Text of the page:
This 1801 portrait, Rubens Peale with a Geranium by the subject's older brother Rembrandt Peale hangs in the National Gallery of Art in Washington DC.
"Charles Willson Peale christened most of his seventeen children after famous artists and scientists; however, there is little consistency between the sons' and daughters' namesakes and their adult careers. While Rembrandt Peale did become a painter and the portraitist of this work, Rubens Peale, who sat for this likeness at the age of seventeen, was a botanist.The National Gallery bought this painting at auction in 1985 for the record price of $4,070,000. And in 1987 it appeared on the cover of JAMA.
Painted in Philadelphia, the work could be described as a double portrait because the geranium,reputed to be the first specimen of this exotic plant ever grown in the New World, is as lovingly portrayed as the painter's brother is. The Peale family often collaborated in their endeavors, and here Rembrandt commemorated his brother's horticultural triumph. Rembrandt's own skill is evident in the clearly defined pools of light on Rubens' cheeks. In a phenomenon familiar to all, his glasses focus the beams passing through them, thereby forming the brighter disks of light under his eyes.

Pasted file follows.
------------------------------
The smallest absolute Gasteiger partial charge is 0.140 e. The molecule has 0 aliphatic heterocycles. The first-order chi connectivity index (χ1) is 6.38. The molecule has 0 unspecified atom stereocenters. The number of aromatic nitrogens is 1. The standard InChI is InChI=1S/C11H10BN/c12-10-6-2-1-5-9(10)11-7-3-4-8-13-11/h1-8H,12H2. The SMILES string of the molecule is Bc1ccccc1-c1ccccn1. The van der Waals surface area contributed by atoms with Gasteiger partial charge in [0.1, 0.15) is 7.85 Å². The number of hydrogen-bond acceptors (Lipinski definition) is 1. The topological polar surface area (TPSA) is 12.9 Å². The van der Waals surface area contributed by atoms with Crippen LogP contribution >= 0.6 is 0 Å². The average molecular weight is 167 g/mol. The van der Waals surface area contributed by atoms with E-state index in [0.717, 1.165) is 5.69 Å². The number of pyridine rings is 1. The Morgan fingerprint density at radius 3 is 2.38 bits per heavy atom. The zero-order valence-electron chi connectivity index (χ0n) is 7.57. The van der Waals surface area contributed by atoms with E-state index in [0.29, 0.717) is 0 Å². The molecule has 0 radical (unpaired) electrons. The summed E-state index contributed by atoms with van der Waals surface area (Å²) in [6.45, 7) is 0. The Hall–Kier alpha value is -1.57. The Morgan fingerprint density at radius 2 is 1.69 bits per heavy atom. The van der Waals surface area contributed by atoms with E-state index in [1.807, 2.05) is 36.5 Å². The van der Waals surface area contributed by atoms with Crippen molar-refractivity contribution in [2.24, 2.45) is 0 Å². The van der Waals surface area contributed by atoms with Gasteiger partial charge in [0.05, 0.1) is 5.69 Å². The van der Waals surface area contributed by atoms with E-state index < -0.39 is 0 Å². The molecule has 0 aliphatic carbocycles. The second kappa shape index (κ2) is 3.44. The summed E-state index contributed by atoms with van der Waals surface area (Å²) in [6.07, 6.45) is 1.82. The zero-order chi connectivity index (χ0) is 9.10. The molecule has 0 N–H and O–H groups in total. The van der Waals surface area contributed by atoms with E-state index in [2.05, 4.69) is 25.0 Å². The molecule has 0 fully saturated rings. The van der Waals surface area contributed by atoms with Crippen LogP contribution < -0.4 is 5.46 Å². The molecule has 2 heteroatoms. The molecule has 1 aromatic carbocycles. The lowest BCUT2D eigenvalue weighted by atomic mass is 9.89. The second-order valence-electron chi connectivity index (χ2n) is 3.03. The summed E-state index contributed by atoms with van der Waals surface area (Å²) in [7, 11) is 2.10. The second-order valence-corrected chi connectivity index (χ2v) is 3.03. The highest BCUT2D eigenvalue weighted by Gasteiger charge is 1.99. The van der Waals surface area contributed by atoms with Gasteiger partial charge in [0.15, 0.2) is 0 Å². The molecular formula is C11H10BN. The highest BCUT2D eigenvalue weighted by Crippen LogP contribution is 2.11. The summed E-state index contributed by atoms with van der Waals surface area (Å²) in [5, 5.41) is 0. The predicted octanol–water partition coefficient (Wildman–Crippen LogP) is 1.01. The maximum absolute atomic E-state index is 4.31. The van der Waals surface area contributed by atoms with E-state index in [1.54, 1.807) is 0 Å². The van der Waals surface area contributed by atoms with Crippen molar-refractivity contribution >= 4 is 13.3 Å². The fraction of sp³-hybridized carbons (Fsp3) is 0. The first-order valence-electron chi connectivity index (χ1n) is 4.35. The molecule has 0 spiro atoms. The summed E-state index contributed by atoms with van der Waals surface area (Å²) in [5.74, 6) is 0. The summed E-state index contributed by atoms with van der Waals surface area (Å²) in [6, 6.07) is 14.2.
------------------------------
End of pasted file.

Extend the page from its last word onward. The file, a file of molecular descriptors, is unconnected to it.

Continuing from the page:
Rubens Peale with a Geranium is a supreme example of the unaffected naturalism which typified the artist's early maturity. Combining firm, clear drawing, carefully modulated color, and an intense devotion to detail, twenty-three-year-old Rembrandt Peale produced an eloquent expression of his family's philosophical orientation." -- National Gallery of Art.
The fact that Rubens Peale is shown in the portrait with two pairs of glasses, one on his nose and one in his hand has not escaped notice. In 1997 Billy Follensby wrote that:
"The painting Rubens Peale with a Geranium (1801), by Rembrandt Peale, has earned a reputation as a masterpiece of early American portraiture. In recent years the painting has also been the source of controversy, because Rubens was depicted with two pairs of eyeglasses at a time when most people would not have been portrayed with spectacles at all. Scholars of American art history and ophthalmology have studied the painting and have promoted various theories for this peculiarity. A combined study of the painting, historical documentation, and optical effects in the painting, however, sheds new light on the answer to this mystery."After a detailed discussion, Follensbee concludes that the best explanation is the one given by Ruben Peale's daughter Mary Jane, that, in Follensbee's words,
"The painting was first painted with only the glasses in his hand, but the portrait proved unsatisfactory to the viewers, who felt that Rubens should be portrayed with his characteristic spectacles. Rembrandt complied, adding the second pair of eyeglasses to Rubens’ face, but he decided against trying to remove the pair of glasses from Rubens’ left hand. " (Survey of Ophthalmology; 41:417-424,1997.)"
Another portrait of Rubens Peale by Rembrandt Peale can be seen here: The Portrait Gallery: Rubens Peale